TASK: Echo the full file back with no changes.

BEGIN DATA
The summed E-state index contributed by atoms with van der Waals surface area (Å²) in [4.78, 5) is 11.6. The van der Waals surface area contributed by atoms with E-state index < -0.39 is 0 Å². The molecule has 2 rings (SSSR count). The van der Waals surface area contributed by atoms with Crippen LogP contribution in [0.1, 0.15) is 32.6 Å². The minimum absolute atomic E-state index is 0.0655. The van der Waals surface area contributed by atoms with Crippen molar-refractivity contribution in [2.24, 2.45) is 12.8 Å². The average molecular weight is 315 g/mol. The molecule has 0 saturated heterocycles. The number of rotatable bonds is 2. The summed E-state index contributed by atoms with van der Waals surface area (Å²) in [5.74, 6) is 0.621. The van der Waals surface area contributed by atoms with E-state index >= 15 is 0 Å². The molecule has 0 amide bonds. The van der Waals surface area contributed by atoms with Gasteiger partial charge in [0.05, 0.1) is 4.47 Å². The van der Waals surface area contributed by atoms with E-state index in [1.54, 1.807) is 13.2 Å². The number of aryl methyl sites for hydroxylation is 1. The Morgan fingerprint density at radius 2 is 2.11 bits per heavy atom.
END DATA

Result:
The summed E-state index contributed by atoms with van der Waals surface area (Å²) in [4.78, 5) is 11.6. The van der Waals surface area contributed by atoms with E-state index < -0.39 is 0 Å². The molecule has 2 rings (SSSR count). The van der Waals surface area contributed by atoms with Crippen LogP contribution in [0.1, 0.15) is 32.6 Å². The minimum absolute atomic E-state index is 0.0655. The van der Waals surface area contributed by atoms with Crippen molar-refractivity contribution in [2.24, 2.45) is 12.8 Å². The average molecular weight is 315 g/mol. The molecule has 0 saturated heterocycles. The number of rotatable bonds is 2. The summed E-state index contributed by atoms with van der Waals surface area (Å²) in [5.74, 6) is 0.621. The van der Waals surface area contributed by atoms with E-state index >= 15 is 0 Å². The molecule has 0 amide bonds. The van der Waals surface area contributed by atoms with Gasteiger partial charge in [0.05, 0.1) is 4.47 Å². The van der Waals surface area contributed by atoms with E-state index in [1.54, 1.807) is 13.2 Å². The number of aryl methyl sites for hydroxylation is 1. The Morgan fingerprint density at radius 2 is 2.11 bits per heavy atom.